Is Running An EV Significantly Cheaper Than A Petrol Car?

Electric Cars: The Basics

For those of you new to zero-emission electric driving, we recommend a read of the following articles:

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Guest Contribution

A few years ago, most individuals purchased an electric car due to its green credentials. Now, EVs are being acquired not only for its environment friendliness, but for the savings achieved by driving electric, especially when compared to petrol or diesel cars.

Some of the savings of driving an electric car are quite obvious. These include:

  • the plug-in grant of £3,500 for the purchase of a new EV
  • exemption from congestion charge in some cities like London
  • zero road tax from most battery electric vehicles (BEV)
  • reduced parking charges

However, less understood by consumers are the real savings from the reduced costs of driving an EV.  

Electric And Petrol Cars Have Some Similar Costs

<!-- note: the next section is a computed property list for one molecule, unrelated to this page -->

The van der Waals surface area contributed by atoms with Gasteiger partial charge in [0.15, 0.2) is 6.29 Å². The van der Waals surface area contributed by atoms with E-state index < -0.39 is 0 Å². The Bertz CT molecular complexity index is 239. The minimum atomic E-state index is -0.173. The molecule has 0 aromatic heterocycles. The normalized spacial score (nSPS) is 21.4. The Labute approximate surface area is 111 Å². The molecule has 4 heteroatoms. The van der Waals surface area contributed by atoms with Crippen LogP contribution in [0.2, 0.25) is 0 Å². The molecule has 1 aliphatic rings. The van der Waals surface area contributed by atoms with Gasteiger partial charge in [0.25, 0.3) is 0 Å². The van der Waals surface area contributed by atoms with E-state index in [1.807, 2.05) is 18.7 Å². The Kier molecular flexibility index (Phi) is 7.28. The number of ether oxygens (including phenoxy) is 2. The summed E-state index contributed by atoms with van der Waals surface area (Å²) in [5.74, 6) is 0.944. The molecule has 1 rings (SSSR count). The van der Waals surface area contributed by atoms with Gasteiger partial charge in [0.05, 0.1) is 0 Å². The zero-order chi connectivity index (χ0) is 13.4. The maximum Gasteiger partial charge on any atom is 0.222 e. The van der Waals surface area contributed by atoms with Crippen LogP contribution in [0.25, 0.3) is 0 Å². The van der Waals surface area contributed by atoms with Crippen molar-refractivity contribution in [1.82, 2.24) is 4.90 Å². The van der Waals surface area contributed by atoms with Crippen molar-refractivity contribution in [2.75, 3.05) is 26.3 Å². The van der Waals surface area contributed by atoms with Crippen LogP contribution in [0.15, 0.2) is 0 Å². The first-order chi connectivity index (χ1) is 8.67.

Electric and petrol cars incur similar types of costs across: insurance, breakdown cover, repairs and maintenance. The key difference is that electric vehicles do not use petrol or diesel fuel, instead the electric car operates on a battery that needs charging via a suitable charging point.  

The size of the battery differs depending on the type and model of the EV, with battery electric vehicles (BEV) which rely only on battery power, utilising larger batteries than plug-in hybrids, that use both battery and petrol to run the car. 

How Does The Battery Compare To A Fuel Tank?

A fuel tank is expressed in litres, while a battery is expressed in kilowatt hours (kWh). The larger the kWh capacity of the battery, the larger the size of the battery and the longer the range of the EV. Exactly the same principle as a petrol car. The larger the fuel tank, the greater is the volume (litre/ gallon) of petrol that can be filled, the longer the driving range of the car

EVs Will Soon Be Cheaper To Insure

We at e-zoomed believe that insurance costs for EVs should be at par, if not much lower than petrol variants, given the lower risk profile of EVs and drivers.

It is true that alternatively fuel vehicles (AFV), which includes EV, have been more expensive to insure compared to petrol and diesel cars.  In a May 2018 cost analysis between the BMWi3 electric car and the BMW318i petrol car, the insurance cost for the petrol model was £824 compared to £1,089 for the EV.